Within the music industry there have been a few songs that have been released recently with the same theme. It goes something like this… “This girl, that I think is beautiful, is beautiful because she has no idea that she is so. She doesn’t recognize her own beauty… and that is why she is beautiful.” I get the sentiment. There is something whole and pure about not being arrogant about one’s outward appearance. That being said, I couldn’t disagree with these songs more. Women aren’t beautiful because of their ignorance. That’s not what makes them beautiful. If you have a woman's heart and you’re reading this, you need to know this. You’re beautiful because of the way your particular smile curves on your face. You’re beautiful because of the depth in your eyes. You’re beautiful because of the shape of your cheek bones and the way your hair falls around your face or the way your neck runs from your shoulders .

You’re beautiful because of the way your heart moves for others. You’re beautiful because of the depth of your love for your children. You’re beautiful because of the way you choose your words. You’re beautiful because you were created uniquely with great care. Speaking for myself, there are too many ways that you are beautiful to actually put into words.

Does everyone think you’re beautiful? No. Should they? Yes. If you have a woman’s heart and you’re reading this, there is a good chance that you are fighting these words with every ounce of your being. You may be thinking, “well Brad is right when it comes to other women, but this is not true about me.” YES IT IS! I’m writing to you!

“But Brad, I don’t want to be one of those women who comes across as arrogant and full of themselves.” Then don’t. There is nothing wrong with acknowledging your beauty. In fact, embracing your beauty is one of the sexiest, most attractive things you can do. It is whole and holy. Sacred. Just because you acknowledge your beauty does not mean you need to use it to manipulate the world around you. Just because you recognize that you’re gorgeous does not mean that you must use that to gain favor.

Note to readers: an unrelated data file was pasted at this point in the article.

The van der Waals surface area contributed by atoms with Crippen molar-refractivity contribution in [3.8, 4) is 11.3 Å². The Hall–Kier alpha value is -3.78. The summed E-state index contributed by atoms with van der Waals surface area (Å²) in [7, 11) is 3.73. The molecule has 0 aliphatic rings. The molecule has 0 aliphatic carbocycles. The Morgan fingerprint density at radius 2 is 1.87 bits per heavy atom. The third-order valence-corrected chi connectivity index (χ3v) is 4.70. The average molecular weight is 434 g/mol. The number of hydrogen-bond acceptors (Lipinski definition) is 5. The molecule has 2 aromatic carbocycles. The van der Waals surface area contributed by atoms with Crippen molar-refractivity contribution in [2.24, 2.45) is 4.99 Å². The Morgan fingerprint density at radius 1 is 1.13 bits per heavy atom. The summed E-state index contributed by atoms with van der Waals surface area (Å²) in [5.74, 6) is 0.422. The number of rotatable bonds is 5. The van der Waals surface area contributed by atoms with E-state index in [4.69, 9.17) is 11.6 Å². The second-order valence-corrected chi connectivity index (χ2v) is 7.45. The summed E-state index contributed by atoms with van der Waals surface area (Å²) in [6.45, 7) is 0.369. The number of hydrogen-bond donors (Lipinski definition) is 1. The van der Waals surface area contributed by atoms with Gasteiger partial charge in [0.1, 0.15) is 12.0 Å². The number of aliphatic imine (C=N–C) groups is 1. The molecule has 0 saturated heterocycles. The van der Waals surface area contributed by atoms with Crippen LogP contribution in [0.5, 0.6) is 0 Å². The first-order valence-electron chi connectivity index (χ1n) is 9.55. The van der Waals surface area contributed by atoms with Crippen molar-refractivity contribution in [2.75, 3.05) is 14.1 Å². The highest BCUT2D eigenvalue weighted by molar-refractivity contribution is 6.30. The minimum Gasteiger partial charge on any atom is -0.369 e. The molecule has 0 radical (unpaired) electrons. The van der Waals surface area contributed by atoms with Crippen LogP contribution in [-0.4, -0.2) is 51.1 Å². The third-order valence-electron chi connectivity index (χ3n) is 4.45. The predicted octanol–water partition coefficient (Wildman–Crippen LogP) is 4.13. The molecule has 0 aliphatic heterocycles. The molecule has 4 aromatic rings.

Not knowing you’re beautiful IS NOT what makes you beautiful, contrary to what recent pop and country songs have told you. You just are beautiful. Deal with it.

This is one of the most difficult pieces I’ve ever written. Not because the content is complex or complicated. It’s not. It’s just that there are so many more things that could be said at this point. So many ways that one could go with this subject to help alleviate the anxiety and confusion that can often accompany this topic. “I don’t really believe I’m beautiful.” “I don’t know how to accept my beauty.” “I can’t stop comparing myself to other women.” “I don’t want to focus too much on my looks.” “I long to hear my dad say it.” “I just want to have my husband say it.” “What does my beauty affect?” “How does it affect?” “What good is beauty anyway?” “Isn’t beauty just superficial?” “How beautiful am I?” “But I just can’t stand how my _________ looks.”

And I could go on and on. But I’m going to end with this…

Acknowledge your beauty. Embrace it. Sit with it. Sit with it for a long time. Stop what you’re doing right now and tell yourself that you are beautiful. Even if you don’t believe it. Say it. Don’t ask someone else their opinion. If you don’t believe it yourself you won’t believe them anyway. Just tell yourself you’re beautiful. Do it now. Because you are. And you NEED to embrace this. The world needs your beauty and we need you to know it. You’re beautiful.


“When you’re different, I think that’s beautiful. If you’re operating on nothing but who you are really, that always looks good.” ~ Macy Gray

“Define your own beauty… Rejoice in the fact that there is no E=mc² formula for beauty.” ~ Jenyne M. Raines

“To be beautiful means to be yourself. You don’t need to be accepted by others. You need to accept yourself.” ~Thich Nhat Hanh